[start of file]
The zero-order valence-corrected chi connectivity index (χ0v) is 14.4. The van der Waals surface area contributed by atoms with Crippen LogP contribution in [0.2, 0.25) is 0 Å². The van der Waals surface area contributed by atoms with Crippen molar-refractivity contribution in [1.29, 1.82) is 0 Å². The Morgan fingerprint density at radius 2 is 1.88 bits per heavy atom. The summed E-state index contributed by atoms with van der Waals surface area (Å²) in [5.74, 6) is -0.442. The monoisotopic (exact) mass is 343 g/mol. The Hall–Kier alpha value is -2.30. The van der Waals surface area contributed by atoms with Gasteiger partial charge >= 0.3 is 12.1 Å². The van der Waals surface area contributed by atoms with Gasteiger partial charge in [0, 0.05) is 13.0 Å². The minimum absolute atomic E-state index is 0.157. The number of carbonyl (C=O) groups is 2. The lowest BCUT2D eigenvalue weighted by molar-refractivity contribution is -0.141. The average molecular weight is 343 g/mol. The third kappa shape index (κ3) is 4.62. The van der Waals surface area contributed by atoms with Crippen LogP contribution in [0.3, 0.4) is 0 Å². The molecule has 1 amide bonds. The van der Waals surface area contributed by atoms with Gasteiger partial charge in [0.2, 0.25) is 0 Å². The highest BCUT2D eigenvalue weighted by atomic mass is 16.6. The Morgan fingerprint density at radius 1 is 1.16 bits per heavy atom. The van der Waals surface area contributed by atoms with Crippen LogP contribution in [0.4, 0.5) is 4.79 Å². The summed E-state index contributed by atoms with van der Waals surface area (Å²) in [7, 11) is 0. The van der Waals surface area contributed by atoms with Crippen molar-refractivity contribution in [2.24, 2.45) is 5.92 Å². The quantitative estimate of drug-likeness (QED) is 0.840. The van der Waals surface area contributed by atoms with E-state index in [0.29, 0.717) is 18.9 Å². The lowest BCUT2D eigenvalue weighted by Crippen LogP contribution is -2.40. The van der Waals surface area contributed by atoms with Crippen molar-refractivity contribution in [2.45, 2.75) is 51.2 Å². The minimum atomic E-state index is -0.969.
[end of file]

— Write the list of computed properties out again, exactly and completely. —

The zero-order valence-corrected chi connectivity index (χ0v) is 14.4. The van der Waals surface area contributed by atoms with Crippen LogP contribution in [0.2, 0.25) is 0 Å². The van der Waals surface area contributed by atoms with Crippen molar-refractivity contribution in [1.29, 1.82) is 0 Å². The Morgan fingerprint density at radius 2 is 1.88 bits per heavy atom. The summed E-state index contributed by atoms with van der Waals surface area (Å²) in [5.74, 6) is -0.442. The monoisotopic (exact) mass is 343 g/mol. The Hall–Kier alpha value is -2.30. The van der Waals surface area contributed by atoms with Gasteiger partial charge >= 0.3 is 12.1 Å². The van der Waals surface area contributed by atoms with Gasteiger partial charge in [0, 0.05) is 13.0 Å². The minimum absolute atomic E-state index is 0.157. The number of carbonyl (C=O) groups is 2. The lowest BCUT2D eigenvalue weighted by molar-refractivity contribution is -0.141. The average molecular weight is 343 g/mol. The third kappa shape index (κ3) is 4.62. The van der Waals surface area contributed by atoms with Crippen LogP contribution in [0.3, 0.4) is 0 Å². The molecule has 1 amide bonds. The van der Waals surface area contributed by atoms with Gasteiger partial charge in [0.2, 0.25) is 0 Å². The highest BCUT2D eigenvalue weighted by atomic mass is 16.6. The Morgan fingerprint density at radius 1 is 1.16 bits per heavy atom. The van der Waals surface area contributed by atoms with Crippen LogP contribution in [0.4, 0.5) is 4.79 Å². The summed E-state index contributed by atoms with van der Waals surface area (Å²) in [7, 11) is 0. The van der Waals surface area contributed by atoms with Crippen molar-refractivity contribution in [2.24, 2.45) is 5.92 Å². The quantitative estimate of drug-likeness (QED) is 0.840. The van der Waals surface area contributed by atoms with E-state index in [0.29, 0.717) is 18.9 Å². The lowest BCUT2D eigenvalue weighted by Crippen LogP contribution is -2.40. The van der Waals surface area contributed by atoms with Crippen molar-refractivity contribution in [2.45, 2.75) is 51.2 Å². The minimum atomic E-state index is -0.969.